Small Intestinal Bacterial Overgrowth or SIBO as it is commonly referred to is when there is an increase of bacteria in the small intestine. Normally the amount of bacteria is greatest in the large intestine and a smaller amount can be found in the small intestine but SIBO patients have a greater quantity of bacteria within the small intestine. The types of bacteria normally differ in the two intestines but SIBO characteristically has similar bacteria in the small intestine that can be found in the large intestine. SIBO is sometimes called Small Bowel Bacterial Overgrowth Syndrome or SBBOS.
What Causes SIBO
Normally food is digested continuously through the digestive tract from the help of coordinated muscle action. This action helps flush out excess bacteria as well as preventing some bacteria from entering the small intestine. If a condition that causes SIBO interferes with the normal action of the gastrointestinal tract then bacteria stays longer and can grow in number within the small intestine. SIBO can affect the structure and function of the small bowel by interfering with digestion and the absorption of nutrients which is mainly due to damage to the cells that line the small bowel. This can then leak onto a “leaky gut” where various toxins and germs pass through the bowel into the bloodstream. There are various conditions that can cause SIBO such as:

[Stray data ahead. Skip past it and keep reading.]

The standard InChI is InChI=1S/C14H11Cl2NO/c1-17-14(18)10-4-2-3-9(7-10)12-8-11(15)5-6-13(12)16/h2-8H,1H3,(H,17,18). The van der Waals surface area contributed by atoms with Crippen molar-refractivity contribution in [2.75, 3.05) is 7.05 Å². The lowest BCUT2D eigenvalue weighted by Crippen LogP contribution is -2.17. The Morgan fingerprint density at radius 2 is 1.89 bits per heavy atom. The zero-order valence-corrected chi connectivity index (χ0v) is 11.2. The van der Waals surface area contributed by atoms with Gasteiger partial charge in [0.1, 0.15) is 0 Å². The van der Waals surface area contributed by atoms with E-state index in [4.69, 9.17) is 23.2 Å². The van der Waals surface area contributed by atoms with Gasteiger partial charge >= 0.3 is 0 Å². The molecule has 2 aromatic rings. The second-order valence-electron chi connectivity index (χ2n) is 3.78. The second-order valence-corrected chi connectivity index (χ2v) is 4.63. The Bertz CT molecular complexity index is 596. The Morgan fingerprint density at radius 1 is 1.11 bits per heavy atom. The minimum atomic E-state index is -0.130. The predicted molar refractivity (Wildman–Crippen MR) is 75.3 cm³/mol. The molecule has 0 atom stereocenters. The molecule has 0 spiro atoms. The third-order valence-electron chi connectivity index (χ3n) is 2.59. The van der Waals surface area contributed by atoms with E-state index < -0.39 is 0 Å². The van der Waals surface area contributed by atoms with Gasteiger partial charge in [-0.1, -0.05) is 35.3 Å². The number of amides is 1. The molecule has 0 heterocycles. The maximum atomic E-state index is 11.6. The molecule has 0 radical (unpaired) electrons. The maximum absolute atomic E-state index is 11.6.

- Irritable Bowel Syndrome (IBS) and Inflammatory Bowel Disease (IBD)
- Crohn’s Disease
- Chronic fatigue syndrome (CFS / ME)
- Neurological and muscular diseases
Symptoms of SIBO
Symptoms of SIBO are similar to other gut related conditions such as IBS so it is always important to seek the advice of your doctor who will be able to help with the diagnosis and treatment of the condition.
Many patients with Small Intestinal Bacterial Overgrowth have symptoms from the following:
- Weight loss
- Abdominal bloating and abdominal pain
- Excess wind
When food is digested in the intestines the bacteria produces gas which can then accumulate within the abdomen and lead to bloating as well as abdominal pain. The bacteria can convert the food into wastes that are irritating to the gut which produces diarrhea or even constipation due to production of methane gas.